A young boy living in the near future looks for an escape from a home with arguing parents. As a way to cope with the recent arguments from his parents he receives a robot companion that he ends up abusing.
The film begins in black and white with a tourist following a map and looking around, he then begins to take pictures hoping to develop the photos. The film has no color, and is instead ... See full summary »
Olive goes sleepwalking on the roof of her apartment building. She knocks off a planter, which wakes up Bluto and Popeye, in adjacent rooms one floor down. They fight over who will save her, ultimately ending up high atop a construction site. Written by
Jon Reeves <firstname.lastname@example.org>
A visually stunning cartoon, something Fleischer Studios managed quite well.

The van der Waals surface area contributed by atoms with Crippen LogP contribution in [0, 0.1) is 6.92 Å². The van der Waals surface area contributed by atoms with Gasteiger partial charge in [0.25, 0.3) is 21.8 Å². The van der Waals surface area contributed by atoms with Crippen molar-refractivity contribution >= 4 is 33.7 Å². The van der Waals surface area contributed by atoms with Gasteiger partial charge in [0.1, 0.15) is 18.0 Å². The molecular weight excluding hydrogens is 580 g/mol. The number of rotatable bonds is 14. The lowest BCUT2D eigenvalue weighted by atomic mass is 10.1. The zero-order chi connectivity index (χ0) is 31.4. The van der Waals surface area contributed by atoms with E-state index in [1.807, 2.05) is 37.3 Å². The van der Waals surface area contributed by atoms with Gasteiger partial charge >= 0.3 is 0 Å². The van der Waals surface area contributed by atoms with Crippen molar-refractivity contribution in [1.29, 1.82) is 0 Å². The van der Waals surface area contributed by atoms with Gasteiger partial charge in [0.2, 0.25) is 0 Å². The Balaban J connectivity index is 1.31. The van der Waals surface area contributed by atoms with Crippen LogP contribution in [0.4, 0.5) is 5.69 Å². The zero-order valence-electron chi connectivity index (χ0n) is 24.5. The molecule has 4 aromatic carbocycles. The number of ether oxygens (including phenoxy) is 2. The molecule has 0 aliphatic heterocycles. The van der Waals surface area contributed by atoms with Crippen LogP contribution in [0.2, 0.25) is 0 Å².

Though nowadays people think of Warner Brothers and MGM as the top rivals to Disney (with a great deal of justification, to be sure) in the early 1930s, Fleischer Studios more than held their own against the Mouse. Technically, their work was as good or nearly so most of the time. There was also an antic lunacy to much of their work that had been part of animation since the silent days. That lunacy was and is not part of what Disney wanted, preferring to go to a more touching, somewhat realistic approach in the mid-1930s. Compare Steamboat Willie to The Old Mill and you'll understand what I mean. While Betty Boop was more inclined towards the bizarre or unusual, Popeye could throw in some lunacy as well. A Dream Walking is visually an incredible piece of work and a strange cartoon into the bargain. Throw in a great script and story and you have, if not the best, certainly one of the top three, Popeyes of all time. Too bad Fleischer Studios isn't more generally remembered for their excellent work. Well worth looking for. Most highly recommended.
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